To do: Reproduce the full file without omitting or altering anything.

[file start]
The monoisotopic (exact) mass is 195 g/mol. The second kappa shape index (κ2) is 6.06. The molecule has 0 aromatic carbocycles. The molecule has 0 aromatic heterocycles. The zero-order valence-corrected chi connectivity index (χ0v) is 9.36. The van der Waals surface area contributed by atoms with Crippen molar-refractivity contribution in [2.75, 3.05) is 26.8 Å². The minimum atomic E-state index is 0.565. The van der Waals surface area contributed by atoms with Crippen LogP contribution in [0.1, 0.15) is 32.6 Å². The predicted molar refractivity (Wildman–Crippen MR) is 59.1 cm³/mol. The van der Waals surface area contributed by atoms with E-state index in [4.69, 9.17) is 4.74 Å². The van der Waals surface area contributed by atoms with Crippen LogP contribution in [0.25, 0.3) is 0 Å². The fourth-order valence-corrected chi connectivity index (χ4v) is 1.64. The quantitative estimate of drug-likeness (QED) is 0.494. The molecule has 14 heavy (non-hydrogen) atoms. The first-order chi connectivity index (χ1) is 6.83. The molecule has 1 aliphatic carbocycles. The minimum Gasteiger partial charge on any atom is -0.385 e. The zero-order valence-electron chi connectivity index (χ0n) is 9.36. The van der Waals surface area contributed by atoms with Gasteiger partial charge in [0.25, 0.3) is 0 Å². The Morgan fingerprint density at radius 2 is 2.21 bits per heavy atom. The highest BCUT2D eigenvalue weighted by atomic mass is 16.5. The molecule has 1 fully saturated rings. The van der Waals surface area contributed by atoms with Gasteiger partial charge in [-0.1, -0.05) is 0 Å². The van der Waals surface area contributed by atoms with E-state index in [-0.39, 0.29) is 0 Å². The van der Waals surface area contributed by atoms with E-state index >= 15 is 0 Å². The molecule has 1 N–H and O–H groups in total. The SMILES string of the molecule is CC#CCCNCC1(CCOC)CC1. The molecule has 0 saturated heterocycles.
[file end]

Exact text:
The monoisotopic (exact) mass is 195 g/mol. The second kappa shape index (κ2) is 6.06. The molecule has 0 aromatic carbocycles. The molecule has 0 aromatic heterocycles. The zero-order valence-corrected chi connectivity index (χ0v) is 9.36. The van der Waals surface area contributed by atoms with Crippen molar-refractivity contribution in [2.75, 3.05) is 26.8 Å². The minimum atomic E-state index is 0.565. The van der Waals surface area contributed by atoms with Crippen LogP contribution in [0.1, 0.15) is 32.6 Å². The predicted molar refractivity (Wildman–Crippen MR) is 59.1 cm³/mol. The van der Waals surface area contributed by atoms with E-state index in [4.69, 9.17) is 4.74 Å². The van der Waals surface area contributed by atoms with Crippen LogP contribution in [0.25, 0.3) is 0 Å². The fourth-order valence-corrected chi connectivity index (χ4v) is 1.64. The quantitative estimate of drug-likeness (QED) is 0.494. The molecule has 14 heavy (non-hydrogen) atoms. The first-order chi connectivity index (χ1) is 6.83. The molecule has 1 aliphatic carbocycles. The minimum Gasteiger partial charge on any atom is -0.385 e. The zero-order valence-electron chi connectivity index (χ0n) is 9.36. The van der Waals surface area contributed by atoms with Gasteiger partial charge in [0.25, 0.3) is 0 Å². The Morgan fingerprint density at radius 2 is 2.21 bits per heavy atom. The highest BCUT2D eigenvalue weighted by atomic mass is 16.5. The molecule has 1 fully saturated rings. The van der Waals surface area contributed by atoms with Gasteiger partial charge in [-0.1, -0.05) is 0 Å². The van der Waals surface area contributed by atoms with E-state index in [-0.39, 0.29) is 0 Å². The van der Waals surface area contributed by atoms with E-state index >= 15 is 0 Å². The molecule has 1 N–H and O–H groups in total. The SMILES string of the molecule is CC#CCCNCC1(CCOC)CC1. The molecule has 0 saturated heterocycles.